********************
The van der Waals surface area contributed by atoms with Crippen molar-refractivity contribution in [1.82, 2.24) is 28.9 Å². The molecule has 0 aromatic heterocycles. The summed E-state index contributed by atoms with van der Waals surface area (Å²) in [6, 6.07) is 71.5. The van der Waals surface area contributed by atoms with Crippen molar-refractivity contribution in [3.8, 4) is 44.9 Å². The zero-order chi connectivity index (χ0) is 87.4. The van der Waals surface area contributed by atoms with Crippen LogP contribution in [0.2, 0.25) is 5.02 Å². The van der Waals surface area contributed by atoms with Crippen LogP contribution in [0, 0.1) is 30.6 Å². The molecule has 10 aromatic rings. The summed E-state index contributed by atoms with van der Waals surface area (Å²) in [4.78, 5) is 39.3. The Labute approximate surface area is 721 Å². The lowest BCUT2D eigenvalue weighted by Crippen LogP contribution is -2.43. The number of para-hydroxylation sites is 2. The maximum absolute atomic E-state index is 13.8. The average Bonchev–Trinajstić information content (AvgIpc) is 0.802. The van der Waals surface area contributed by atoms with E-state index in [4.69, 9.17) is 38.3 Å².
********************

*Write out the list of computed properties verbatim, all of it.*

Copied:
The van der Waals surface area contributed by atoms with Crippen molar-refractivity contribution in [1.82, 2.24) is 28.9 Å². The molecule has 0 aromatic heterocycles. The summed E-state index contributed by atoms with van der Waals surface area (Å²) in [6, 6.07) is 71.5. The van der Waals surface area contributed by atoms with Crippen molar-refractivity contribution in [3.8, 4) is 44.9 Å². The zero-order chi connectivity index (χ0) is 87.4. The van der Waals surface area contributed by atoms with Crippen LogP contribution in [0.2, 0.25) is 5.02 Å². The van der Waals surface area contributed by atoms with Crippen LogP contribution in [0, 0.1) is 30.6 Å². The molecule has 10 aromatic rings. The summed E-state index contributed by atoms with van der Waals surface area (Å²) in [4.78, 5) is 39.3. The Labute approximate surface area is 721 Å². The lowest BCUT2D eigenvalue weighted by Crippen LogP contribution is -2.43. The number of para-hydroxylation sites is 2. The maximum absolute atomic E-state index is 13.8. The average Bonchev–Trinajstić information content (AvgIpc) is 0.802. The van der Waals surface area contributed by atoms with E-state index in [4.69, 9.17) is 38.3 Å².